Jeremy Heim likes having mastitis information at his fingertips. Heim has been culturing suspected quarters for mastitis pathogens for about two years. And he’s doing it right on the dairy.

In as little as 24 hours, Heim has the culture results in hand and can make an informed treatment decision at Heim’s Hillcrest Dairy, a 340-cow operation in Kewaunee, Wis.   Otherwise, he would have to wait two or three days for results to come back from his veterinarian before he could take appropriate treatment action.

Heim says on-farm culturing has reduced his treatment cost. The culture results tell him if the organism is Gram positive or Gram negative. That way, he doesn’t waste money treating Gram-negative bacteria — the ones that don’t respond to antibiotic therapy. Heim also has advanced to the point where he can use the system to differentiate between Strep and Staph species in order to further fine-tune treatment protocols.

It doesn’t take a lot of fancy equipment or expertise to culture milk samples on-farm. In fact, it’s best to keep things simple when you first start culturing milk samples.

“Start out with the basics and learn how to walk before you run,” advises Russ Bey, veterinarian at the University of Minnesota. Bey and colleagues at the University of Minnesota Laboratory for Udder Health developed the “Minnesota Easy Culture System,” a simple, easy-to-use culturing system for use on-farm.

Here’s the basic equipment you need to get started culturing milk samples on-farm:

1. A clean work area. You don’t need a separate room to culture milk samples. Simply use a countertop in an existing office or designate another clean, dust-free work space for your equipment.

2. Milk-collection tubes. You can usually obtain these from your milk hauler or milk-processing plant at no charge to you or for a nominal fee. Use them to collect a milk sample from a suspected quarter.

3. Culture plates. To keep things simple, start with bi-plates. As the name implies, bi-plates are split in half. Each half contains a different type of media or agar — a substance on which the bacteria can grow. Culture plates come with the media already on them. All you do is add some milk and wait about 24 hours for the bacteria to grow. The table below summarizes two common types of media found on bi-plates.

Bi-plates are good for beginners because they give you a simple “yes” or “no” answer. Is the bacterial growth on the red side or the pink? If you observe growth on the red side, the organism is most likely Gram-positive. Growth on the pink-colored media indicates a Gram-negative organism.

You can purchase culture plates from the University of Minnesota Laboratory for Udder Health, (800) 605-8787. Cost is $2.80 per bi-plate, plus shipping. The media on the plates has a shelf life of roughly five to six weeks, so don’t purchase huge quantities at one time.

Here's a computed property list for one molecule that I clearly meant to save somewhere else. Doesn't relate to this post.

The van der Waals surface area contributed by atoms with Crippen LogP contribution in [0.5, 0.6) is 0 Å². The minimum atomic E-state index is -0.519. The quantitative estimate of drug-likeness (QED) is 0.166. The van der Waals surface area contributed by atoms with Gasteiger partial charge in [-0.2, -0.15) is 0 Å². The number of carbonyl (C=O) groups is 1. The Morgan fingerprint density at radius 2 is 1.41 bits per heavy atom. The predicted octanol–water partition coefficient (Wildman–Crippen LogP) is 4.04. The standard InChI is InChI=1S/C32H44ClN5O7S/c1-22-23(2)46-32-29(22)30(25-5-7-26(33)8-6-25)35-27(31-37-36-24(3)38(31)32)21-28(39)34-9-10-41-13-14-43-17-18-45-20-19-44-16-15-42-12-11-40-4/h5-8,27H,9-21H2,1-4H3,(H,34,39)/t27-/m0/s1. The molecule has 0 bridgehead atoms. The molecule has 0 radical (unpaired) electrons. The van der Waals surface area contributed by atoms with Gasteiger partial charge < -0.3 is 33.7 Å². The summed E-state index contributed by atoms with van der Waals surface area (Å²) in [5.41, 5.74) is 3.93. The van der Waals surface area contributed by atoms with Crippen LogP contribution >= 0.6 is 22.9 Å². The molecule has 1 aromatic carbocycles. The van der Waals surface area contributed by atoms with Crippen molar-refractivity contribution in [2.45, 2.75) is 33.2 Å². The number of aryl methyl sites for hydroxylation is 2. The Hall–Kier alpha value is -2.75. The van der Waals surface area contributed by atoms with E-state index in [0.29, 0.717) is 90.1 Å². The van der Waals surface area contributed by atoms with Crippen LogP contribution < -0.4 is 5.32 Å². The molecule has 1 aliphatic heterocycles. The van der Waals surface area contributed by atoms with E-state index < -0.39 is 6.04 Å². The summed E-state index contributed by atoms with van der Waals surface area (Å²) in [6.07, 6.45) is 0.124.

Other laboratories or suppliers may prepare and sell milk-culture plates for use on-farm. Before you buy, make sure the lab runs a quality-control test on the plates it sells. This test assures you that the media will react properly and grow the right organism.

4. Sterile cotton-tipped swabs. You will need these to apply milk from the sample onto the culture plate. Look for them in a farm-supply store or catalog. Some milk-quality labs also sell them. Cost runs about a penny or less per swab.

5. Incubator. After you’ve put the milk sample on the culture plate, incubate the plate for 18 to 24 hours at 37 degrees C. All you need is a simple egg incubator with a fan. The fan circulates air inside the incubator. You can find one of these in a farm-supply store or catalog such as Nasco Farm & Ranch Catalog, (800) 558-9595. Cost ranges from $60 to $100.

6. Laboratory handbook. Until you become familiar with identifying the organisms on the plate, you will need a reference guide to help you interpret the results. The Minnesota Easy Culture System Handbook, available from the University of Minnesota Laboratory for Udder Health, (800) 605-8787, is a good choice. The handbook is specifically designed for use on-farm. It includes a description of common contagious and environmental mastitis pathogens, as well as a flow chart and color pictures of culture plates to help you identify what organism is present.

7. Refrigerator. If you won’t be able to plate the milk sample immediately, you will need to either refrigerate or freeze it within 15 minutes of obtaining the sample. Most dairies already have a refrigerator handy.

It’s easy to get overwhelmed when you start culturing milk samples on-farm. However, if you start with the basics listed here and work your way up from there, you’re more likely to have a positive experience and one that will benefit your milk-quality program in the long run.

For more information: Call your veterinarian, or the University of Minnesota Laboratory for Udder Health at (800) 605-8787.

Designate the task
One of the most important things you can do when setting up an on-farm mastitis-culturing lab is to identify one person to perform this task. Just make sure the person responsible for the task has an interest in doing it. Correct interpretation of the culture results is important to the success of an on-farm mastitis-culturing program.

Include your veterinarian
If your dairy averages four to six mastitis cases per week, then it’s probably economical to do on-farm culturing for mastitis pathogens, says Russ Bey, veterinarian at the University of Minnesota. However, discuss the entire process with your veterinarian first. In addition, involve your veterinarian in all treatment decisions and treatment protocols.